If that little kid were around today, he’d be obsessed with sabermetrics. He’d almost certainly win his fantasy league, but he’d miss the point of the game. Sure, he wouldn’t have squandered center field on Rowand, but he also wouldn’t have started Barea or bet on the Mavs. His car would have way too much horsepower and shitty seats.

Lehrer’s attempt to paint “sabermetricians” and this spectre of a child with the same brush seems like an artist grabbing his tool by the bristles. We’re in the same boat, Bob Ross. We both want to find the true value of J.J. Barea and what he does on the basketball court. I’m simply not content with statements like, “his speed and energy were virtues even when he missed his layups (and he missed a lot of layups), and that when he made those driving floaters their value exceeded the point score.” That may very well be true. If it is, then I want to figure out just how much value* Barea adds with his play.

*Two notes on value. One, value in basketball means points. Anyone who argues otherwise is misinformed or a dolt. Two, defensive value – that is, the negative impact on points scored – is severely underrated by people who attack “stat heads.” Most people who favor advanced statistics are aware of the limitations of current defensive metrics, and many (including myself) seem hopeful that optical tracking can help shore up these deficiencies and provide us with a more precise definition of defensive value.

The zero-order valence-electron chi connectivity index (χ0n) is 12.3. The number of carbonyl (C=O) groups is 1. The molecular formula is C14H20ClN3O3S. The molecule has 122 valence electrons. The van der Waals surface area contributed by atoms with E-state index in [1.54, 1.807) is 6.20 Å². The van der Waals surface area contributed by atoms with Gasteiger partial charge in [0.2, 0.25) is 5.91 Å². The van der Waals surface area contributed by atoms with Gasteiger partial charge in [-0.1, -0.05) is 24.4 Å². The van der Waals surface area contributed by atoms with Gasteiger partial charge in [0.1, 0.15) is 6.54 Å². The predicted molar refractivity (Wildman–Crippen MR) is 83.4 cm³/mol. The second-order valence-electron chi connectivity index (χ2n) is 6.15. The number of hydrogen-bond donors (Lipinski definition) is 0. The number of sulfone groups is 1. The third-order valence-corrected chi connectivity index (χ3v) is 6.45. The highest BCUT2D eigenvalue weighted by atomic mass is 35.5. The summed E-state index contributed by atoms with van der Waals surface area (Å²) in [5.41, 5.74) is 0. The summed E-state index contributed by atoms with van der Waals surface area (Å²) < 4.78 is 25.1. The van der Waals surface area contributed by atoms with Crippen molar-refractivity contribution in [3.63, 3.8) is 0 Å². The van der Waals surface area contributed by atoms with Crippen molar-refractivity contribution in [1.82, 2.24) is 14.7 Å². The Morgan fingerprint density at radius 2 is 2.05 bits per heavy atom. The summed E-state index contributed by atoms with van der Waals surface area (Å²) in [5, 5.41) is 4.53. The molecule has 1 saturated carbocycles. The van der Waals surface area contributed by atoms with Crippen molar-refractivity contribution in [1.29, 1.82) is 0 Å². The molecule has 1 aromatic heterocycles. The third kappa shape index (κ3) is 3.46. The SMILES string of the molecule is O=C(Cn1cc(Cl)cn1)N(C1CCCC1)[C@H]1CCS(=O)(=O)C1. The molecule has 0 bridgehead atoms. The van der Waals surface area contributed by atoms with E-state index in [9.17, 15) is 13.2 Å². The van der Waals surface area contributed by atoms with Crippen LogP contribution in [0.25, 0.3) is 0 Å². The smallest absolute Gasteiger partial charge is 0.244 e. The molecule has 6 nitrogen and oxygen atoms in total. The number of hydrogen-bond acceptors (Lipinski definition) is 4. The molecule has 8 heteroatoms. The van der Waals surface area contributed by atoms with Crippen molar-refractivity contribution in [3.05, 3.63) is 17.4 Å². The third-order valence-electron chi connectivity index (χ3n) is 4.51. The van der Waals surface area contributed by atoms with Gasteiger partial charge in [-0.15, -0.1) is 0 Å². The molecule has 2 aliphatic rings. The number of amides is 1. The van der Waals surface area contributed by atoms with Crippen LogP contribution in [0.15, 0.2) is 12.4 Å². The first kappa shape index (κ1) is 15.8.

Some factors, be they large or small, may be out of our reach. I don’t know. And it’s assured that attempts to quantify “intangibles” will be fraught with peril and often end in flames. (What, you don’t automatically light all of your bad ideas on fire?) I refuse to let the potential – the certainty, really – of failure deter me from better understanding the game I love, however, and I know that I’ll discover a thousand different things I’d otherwise never known by approaching the game this way.

To argue that it’s definitively impossible to define certain actions and characteristics – to say that it’s something that we just can’t account for because you make faulty assumptions or ask the wrong questions – strikes me as a lack of creativity and a willingness to gloss over difficulty. Add some color to your palette with a dash of curiosity. And if you’re going to ask the athletes you watch to do everything they can to reach their full potential and best play the game, try to do the same yourself and understand it as well as you can. Even if you ask some questions that don’t make sense, you’ll be amazed at what you discover.